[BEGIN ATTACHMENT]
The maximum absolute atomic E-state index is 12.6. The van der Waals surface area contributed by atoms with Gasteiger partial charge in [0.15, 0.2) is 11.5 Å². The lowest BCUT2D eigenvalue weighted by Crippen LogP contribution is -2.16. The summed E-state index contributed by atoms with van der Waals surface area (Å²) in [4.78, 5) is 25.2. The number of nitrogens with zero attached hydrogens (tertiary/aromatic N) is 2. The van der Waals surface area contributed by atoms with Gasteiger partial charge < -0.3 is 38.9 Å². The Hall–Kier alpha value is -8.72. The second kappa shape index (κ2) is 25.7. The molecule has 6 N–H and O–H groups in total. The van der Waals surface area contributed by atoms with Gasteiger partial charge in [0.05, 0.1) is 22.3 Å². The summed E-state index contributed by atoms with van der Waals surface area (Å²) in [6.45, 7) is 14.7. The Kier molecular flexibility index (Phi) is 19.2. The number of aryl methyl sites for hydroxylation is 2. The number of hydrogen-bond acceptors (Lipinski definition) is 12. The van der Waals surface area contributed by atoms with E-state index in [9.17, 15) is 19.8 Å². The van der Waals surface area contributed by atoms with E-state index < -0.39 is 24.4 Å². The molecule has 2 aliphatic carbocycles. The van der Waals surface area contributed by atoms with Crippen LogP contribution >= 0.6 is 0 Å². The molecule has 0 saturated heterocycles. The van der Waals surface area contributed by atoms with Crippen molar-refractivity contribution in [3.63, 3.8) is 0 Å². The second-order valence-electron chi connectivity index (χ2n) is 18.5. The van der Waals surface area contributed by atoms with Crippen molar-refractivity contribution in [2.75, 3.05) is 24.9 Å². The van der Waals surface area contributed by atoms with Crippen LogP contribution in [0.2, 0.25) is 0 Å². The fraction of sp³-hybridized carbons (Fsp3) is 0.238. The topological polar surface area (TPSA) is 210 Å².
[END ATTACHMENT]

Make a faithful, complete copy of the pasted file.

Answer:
The maximum absolute atomic E-state index is 12.6. The van der Waals surface area contributed by atoms with Gasteiger partial charge in [0.15, 0.2) is 11.5 Å². The lowest BCUT2D eigenvalue weighted by Crippen LogP contribution is -2.16. The summed E-state index contributed by atoms with van der Waals surface area (Å²) in [4.78, 5) is 25.2. The number of nitrogens with zero attached hydrogens (tertiary/aromatic N) is 2. The van der Waals surface area contributed by atoms with Gasteiger partial charge < -0.3 is 38.9 Å². The Hall–Kier alpha value is -8.72. The second kappa shape index (κ2) is 25.7. The molecule has 6 N–H and O–H groups in total. The van der Waals surface area contributed by atoms with Gasteiger partial charge in [0.05, 0.1) is 22.3 Å². The summed E-state index contributed by atoms with van der Waals surface area (Å²) in [6.45, 7) is 14.7. The Kier molecular flexibility index (Phi) is 19.2. The number of aryl methyl sites for hydroxylation is 2. The number of hydrogen-bond acceptors (Lipinski definition) is 12. The van der Waals surface area contributed by atoms with E-state index in [9.17, 15) is 19.8 Å². The van der Waals surface area contributed by atoms with E-state index < -0.39 is 24.4 Å². The molecule has 2 aliphatic carbocycles. The van der Waals surface area contributed by atoms with Crippen LogP contribution >= 0.6 is 0 Å². The molecule has 0 saturated heterocycles. The van der Waals surface area contributed by atoms with Crippen molar-refractivity contribution in [3.63, 3.8) is 0 Å². The second-order valence-electron chi connectivity index (χ2n) is 18.5. The van der Waals surface area contributed by atoms with Crippen molar-refractivity contribution in [2.75, 3.05) is 24.9 Å². The van der Waals surface area contributed by atoms with Crippen LogP contribution in [0.2, 0.25) is 0 Å². The fraction of sp³-hybridized carbons (Fsp3) is 0.238. The topological polar surface area (TPSA) is 210 Å².